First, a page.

GMF AeroAsia invests in expansion

The Jakarta-based maintenance services provider is planning to add a fourth hangar by 2013.

1st Feb 2011


 

Maintenance, repair and overhaul (MRO) company GMF AeroAsia (GMFA) will invest US$50 million to build a fourth hangar at its facility at Soekarno-Hatta International Airport in Jakarta.

 

Construction will start in June and the facility is expected to be operational 18 months later. The hangar will be able to accommodate a widebody aircraft and will also have a dedicated bay for painting and stripping – a capability that the company currently lacks.

 

GMFA President and Chief Executive Officer Richard Budihadianto says the investment will cover the costs of construction and acquisition of tooling and other equipment. The expansion is part of GMFA’s plan to increase capacity and capabilities over the next four years as its parent company, Indonesian national airline Garuda, expands its fleet to 122 aircraft by 2014, from 84 now.

 

Budihadianto says that, by then, Indonesia’s MRO market will be worth a staggering US$2 billion.

 

Garuda’s current fleet is made up of six Airbus A330-300s, four A330-200s, three Boeing 747-400s, and an all-Boeing single-aisle fleet comprising 40 Next Generation 737s, 17 737-400s, nine 737-300s and five 737-500s. GMFA’s three hangars currently can accommodate nine narrowbody and three widebody aircraft.

 

Budihadianto says GMFA will expand its capabilities to include airframe heavy maintenance (HVM) for Airbus A320s and A330s, once the fourth hangar is operational. The company now has C-check capability for both Airbus types, while also offering heavy maintenance capabilities and component repair and overhaul for Boeing 747 and 737 family aircraft, as well as McDonnell Douglas DC-10s.

 

GMFA is planning to add C- check capabilities for Boeing 777 widebody twinjets in 2012, when Garuda starts taking delivery of the ten 777-300ERs it ordered in 2008. Capabilities will be expanded to cover heavy maintenance only if the airline’s 777 fleet is expanded to at least 20 aircraft.

 

“Anything smaller than a fleet of 20 does not make business sense having HVM capability, as it would be too expensive acquiring the necessary maintenance tooling and equipment for the aircraft type,” Budihadianto says.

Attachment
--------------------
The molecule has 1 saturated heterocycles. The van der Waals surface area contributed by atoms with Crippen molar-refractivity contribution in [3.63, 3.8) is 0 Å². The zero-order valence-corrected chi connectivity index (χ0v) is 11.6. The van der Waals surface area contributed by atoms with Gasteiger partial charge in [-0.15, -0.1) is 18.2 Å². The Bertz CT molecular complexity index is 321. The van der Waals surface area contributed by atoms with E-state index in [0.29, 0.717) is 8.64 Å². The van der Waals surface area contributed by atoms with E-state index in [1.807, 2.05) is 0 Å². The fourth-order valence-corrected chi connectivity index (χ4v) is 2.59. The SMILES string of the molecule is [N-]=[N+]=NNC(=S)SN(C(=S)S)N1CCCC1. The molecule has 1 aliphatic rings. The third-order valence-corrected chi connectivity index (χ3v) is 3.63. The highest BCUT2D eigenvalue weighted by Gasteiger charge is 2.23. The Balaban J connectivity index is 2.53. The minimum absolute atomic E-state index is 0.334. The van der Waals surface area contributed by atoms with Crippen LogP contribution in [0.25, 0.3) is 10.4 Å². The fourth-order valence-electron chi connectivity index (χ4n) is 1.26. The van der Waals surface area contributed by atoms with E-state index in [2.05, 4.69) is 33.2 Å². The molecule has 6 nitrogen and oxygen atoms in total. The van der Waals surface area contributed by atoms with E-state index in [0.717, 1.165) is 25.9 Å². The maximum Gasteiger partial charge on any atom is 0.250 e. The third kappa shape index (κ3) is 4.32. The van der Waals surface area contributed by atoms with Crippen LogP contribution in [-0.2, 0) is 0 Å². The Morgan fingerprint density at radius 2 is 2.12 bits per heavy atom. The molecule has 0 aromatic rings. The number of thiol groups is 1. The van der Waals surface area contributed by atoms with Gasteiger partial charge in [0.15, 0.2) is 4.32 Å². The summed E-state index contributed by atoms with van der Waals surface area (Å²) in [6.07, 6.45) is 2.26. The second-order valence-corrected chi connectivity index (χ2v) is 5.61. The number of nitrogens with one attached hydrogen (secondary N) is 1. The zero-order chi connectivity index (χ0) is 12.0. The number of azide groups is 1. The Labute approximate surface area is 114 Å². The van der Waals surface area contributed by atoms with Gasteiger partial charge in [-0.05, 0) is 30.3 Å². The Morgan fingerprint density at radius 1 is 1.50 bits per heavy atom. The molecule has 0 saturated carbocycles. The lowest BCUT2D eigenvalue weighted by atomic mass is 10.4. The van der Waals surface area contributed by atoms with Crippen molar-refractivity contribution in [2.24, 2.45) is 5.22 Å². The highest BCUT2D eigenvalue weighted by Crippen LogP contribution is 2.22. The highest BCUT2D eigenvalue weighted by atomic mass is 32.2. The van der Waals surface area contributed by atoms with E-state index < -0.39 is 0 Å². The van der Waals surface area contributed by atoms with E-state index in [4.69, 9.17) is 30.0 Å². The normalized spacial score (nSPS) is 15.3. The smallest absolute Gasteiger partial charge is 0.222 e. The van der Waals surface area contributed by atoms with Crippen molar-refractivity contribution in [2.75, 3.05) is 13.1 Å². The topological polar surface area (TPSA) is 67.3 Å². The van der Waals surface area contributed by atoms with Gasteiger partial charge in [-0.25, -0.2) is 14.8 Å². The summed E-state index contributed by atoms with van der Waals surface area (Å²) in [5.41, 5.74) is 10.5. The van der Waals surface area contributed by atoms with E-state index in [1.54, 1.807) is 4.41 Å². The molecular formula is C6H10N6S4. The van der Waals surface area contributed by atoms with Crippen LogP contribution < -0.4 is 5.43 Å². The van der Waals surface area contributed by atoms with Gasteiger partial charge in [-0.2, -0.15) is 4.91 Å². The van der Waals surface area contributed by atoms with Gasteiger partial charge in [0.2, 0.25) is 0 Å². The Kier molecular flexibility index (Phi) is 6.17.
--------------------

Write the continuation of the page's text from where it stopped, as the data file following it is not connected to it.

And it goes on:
Garuda has phased out its DC-10 fleet, but GMFA maintains that HVM capability for third-party work, which Budihadianto says is gradually slowing as operators park the ageing aircraft due to high operational and maintenance costs.

 

GMFA has engine MRO capability for CFM International CFM56-3 power plants and an engine test cell rated to 100,000 lbs thrust. The company hopes to expand this capability to include -7B and -7C series engines, which power the newer 737NG aircraft.

 

GMFA has its own technical school which offers training to both in-house and third-party engineers and technicians. With certification from 25 international aviation authorities, including the US Federal Aviation Administration (FAA) and European Aviation Safety Agency (EASA), GMFA hopes to secure certification from the Civil Aviation Administration of China (CAAC) soon.

 

“China is a big MRO market to tap, but we need to secure the certification before we bid for contracts,” Budihadianto said.

 

In 2010, third-party work accounted for about 30 percent of GMFA’s revenue. Of this amount 30 percent came from contracts secured in Indonesia, while 70 percent was from the global market. Budihadianto expects the proportion of third-party work to drop by 5-7 percent in 2011 due to a projected increased in MRO work for anchor customer Garuda.

 

Budihadianto says that although GMFA posted a profit in 2009, sales dropped 20 percent due to the downturn in the MRO market that resulted from airlines’ capacity cuts in response to the global economic slowdown. GMFA has estimated it will see a similar drop in profit for 2010.

 

“We can expect business to return to pre-crisis levels from the second quarter of 2011,” Budihadianto says.

 

Budihadianto concedes that GMFA is not in the same league as Singapore Airlines’ SIA Engineering unit or Hong Kong Aircraft Engineering (HAECO), and would struggle to compete against them for contracts in the global market.

 

“We are, however, confident that with our pricing and industry standard turnaround time will enable us to secure third-party work,” the GMFA chief says.

 

The company has no plans for a listing on the Jakarta Stock Exchange, at least for the next two years. GMFA was established in 1984 as Garuda Maintenance Facilities Support Centre, before being spun off as a separate entity in 2002.

 

The company will hire and train another 500 technicians and engineers over the next two years expanding its workforce to 3,500 to cater for the projected growth in business.

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